Builder who died at Hillsborough found by friend under pile of bodies

Paul Hewitson, one of the victims of the Hillsborough disaster. (Picture courtesy of the Liverpool Echo)
Paul Hewitson, one of the victims of the Hillsborough disaster. (Picture courtesy of the Liverpool Echo)

A builder who died in the Hillsborough disaster was found by his friend under a pile of bodies, a court heard.

Paul Hewitson, 26, was among the 96 Liverpool supporters who died at the FA Cup semi-final on April 15, 1989.

His friend Terrence Moore told the new inquests into the disaster the pair had been caught in crushing on the terraces after a safety barrier collapsed behind them.

Mr Moore said after getting to the ground at about 2.30pm, the pair had actually climbed over a fence next to a gate to get into the ground, because of people being crushed outside the turnstiles.

He said they then went into Pen Three and ended up about 15 to 20ft behind the goal.

In a statement read to the court in Warrington, Mr Moore said: “It felt tight and we decided to try to move out, but it was impossible to move. We were jammed and locked solid.”

He said at this point, the match had just kicked-off.

Mr Moore said: “It was just really, really tight.

“It was almost getting like a Chinese burn on your body it was so tight.”

Mr Moore said he then heard a barrier break.

He said: “The second the barrier broke, everybody just seemed to tilt forward, as it we were on a hinge.

“All I could see of Paul was his head and he was looking towards me and he said ‘get me out, Terry, get me out’.”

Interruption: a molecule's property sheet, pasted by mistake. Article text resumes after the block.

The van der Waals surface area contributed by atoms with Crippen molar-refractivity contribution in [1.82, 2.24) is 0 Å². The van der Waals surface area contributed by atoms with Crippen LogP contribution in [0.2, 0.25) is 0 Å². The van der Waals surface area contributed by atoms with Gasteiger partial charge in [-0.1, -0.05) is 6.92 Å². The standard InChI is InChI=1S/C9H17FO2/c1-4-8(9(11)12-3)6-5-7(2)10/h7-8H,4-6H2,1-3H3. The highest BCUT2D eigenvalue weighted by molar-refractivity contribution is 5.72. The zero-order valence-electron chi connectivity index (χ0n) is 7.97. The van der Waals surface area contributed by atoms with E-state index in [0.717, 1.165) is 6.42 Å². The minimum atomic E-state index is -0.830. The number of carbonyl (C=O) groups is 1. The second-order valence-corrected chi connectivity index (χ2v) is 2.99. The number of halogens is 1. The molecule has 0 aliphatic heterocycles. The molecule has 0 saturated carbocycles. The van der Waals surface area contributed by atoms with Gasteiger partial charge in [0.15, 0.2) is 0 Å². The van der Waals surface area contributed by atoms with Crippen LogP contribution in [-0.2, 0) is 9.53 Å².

Mr Moore said his feet left the ground as he was pushed forward by the momentum of the crowd.

He said: “I was just left sort of floating with my legs behind me, up in the air and my arms were trapped, one on my back and one on my front.”

Mr Moore said he was left with his back to the goal and Paul and another man helped him turn around.

He said: “Once I got facing the goal, I wasn’t aware that anybody was deceased or anything, I just heard people screaming and all different people shouting ‘Help us, get us out, we’re getting crushed’ and then, I don’t know how long it was, I seen somebody who was sticking up nearer the front, he was taller than everyone and that’s when we realised that, people were shouting ‘I think he’s dead, I think he’s dead’.”

Mr Moore said he believes he lost consciousness and when he regained it, there were people piled up in front of him.

He said in his statement: “When I found him, he was lying on his front with his arms outstretched.

“I pulled him clear, lay him on his back but I realised he was dead.”

He said Paul had been under a pile of other casualties.

Attempts were made to treat Paul on the pitch but these were unsuccessful.

He was carried to the Hillsborough gymnasium, where his death was confirmed by a doctor.

The inquests continue.